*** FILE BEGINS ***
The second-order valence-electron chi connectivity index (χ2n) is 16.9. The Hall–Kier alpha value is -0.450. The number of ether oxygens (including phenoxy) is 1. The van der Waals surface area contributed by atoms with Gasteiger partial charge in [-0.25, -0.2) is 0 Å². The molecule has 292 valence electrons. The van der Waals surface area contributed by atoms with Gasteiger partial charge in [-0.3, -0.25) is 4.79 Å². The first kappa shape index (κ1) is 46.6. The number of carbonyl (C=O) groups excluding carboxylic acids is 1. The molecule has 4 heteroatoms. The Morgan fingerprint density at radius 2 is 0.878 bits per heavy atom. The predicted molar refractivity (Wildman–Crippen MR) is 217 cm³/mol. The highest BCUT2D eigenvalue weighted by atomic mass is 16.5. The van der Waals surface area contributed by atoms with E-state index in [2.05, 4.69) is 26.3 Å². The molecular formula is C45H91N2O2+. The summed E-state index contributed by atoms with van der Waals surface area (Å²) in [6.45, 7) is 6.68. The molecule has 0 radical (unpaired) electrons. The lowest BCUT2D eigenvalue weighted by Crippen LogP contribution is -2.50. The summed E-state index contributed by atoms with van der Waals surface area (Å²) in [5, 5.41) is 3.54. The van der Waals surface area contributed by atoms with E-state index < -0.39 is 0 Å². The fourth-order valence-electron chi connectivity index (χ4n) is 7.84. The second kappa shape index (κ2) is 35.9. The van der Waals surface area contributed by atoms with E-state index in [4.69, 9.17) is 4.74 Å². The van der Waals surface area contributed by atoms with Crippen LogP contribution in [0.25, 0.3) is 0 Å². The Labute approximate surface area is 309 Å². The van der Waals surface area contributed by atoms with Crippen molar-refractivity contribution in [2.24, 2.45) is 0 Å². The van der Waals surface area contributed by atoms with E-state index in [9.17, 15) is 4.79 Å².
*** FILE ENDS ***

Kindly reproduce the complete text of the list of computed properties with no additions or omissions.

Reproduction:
The second-order valence-electron chi connectivity index (χ2n) is 16.9. The Hall–Kier alpha value is -0.450. The number of ether oxygens (including phenoxy) is 1. The van der Waals surface area contributed by atoms with Gasteiger partial charge in [-0.25, -0.2) is 0 Å². The molecule has 292 valence electrons. The van der Waals surface area contributed by atoms with Gasteiger partial charge in [-0.3, -0.25) is 4.79 Å². The first kappa shape index (κ1) is 46.6. The number of carbonyl (C=O) groups excluding carboxylic acids is 1. The molecule has 4 heteroatoms. The Morgan fingerprint density at radius 2 is 0.878 bits per heavy atom. The predicted molar refractivity (Wildman–Crippen MR) is 217 cm³/mol. The highest BCUT2D eigenvalue weighted by atomic mass is 16.5. The van der Waals surface area contributed by atoms with E-state index in [2.05, 4.69) is 26.3 Å². The molecular formula is C45H91N2O2+. The summed E-state index contributed by atoms with van der Waals surface area (Å²) in [6.45, 7) is 6.68. The molecule has 0 radical (unpaired) electrons. The lowest BCUT2D eigenvalue weighted by Crippen LogP contribution is -2.50. The summed E-state index contributed by atoms with van der Waals surface area (Å²) in [5, 5.41) is 3.54. The van der Waals surface area contributed by atoms with E-state index < -0.39 is 0 Å². The fourth-order valence-electron chi connectivity index (χ4n) is 7.84. The second kappa shape index (κ2) is 35.9. The van der Waals surface area contributed by atoms with E-state index in [4.69, 9.17) is 4.74 Å². The van der Waals surface area contributed by atoms with Crippen LogP contribution in [0.25, 0.3) is 0 Å². The Labute approximate surface area is 309 Å². The van der Waals surface area contributed by atoms with Crippen molar-refractivity contribution in [2.24, 2.45) is 0 Å². The van der Waals surface area contributed by atoms with E-state index in [9.17, 15) is 4.79 Å².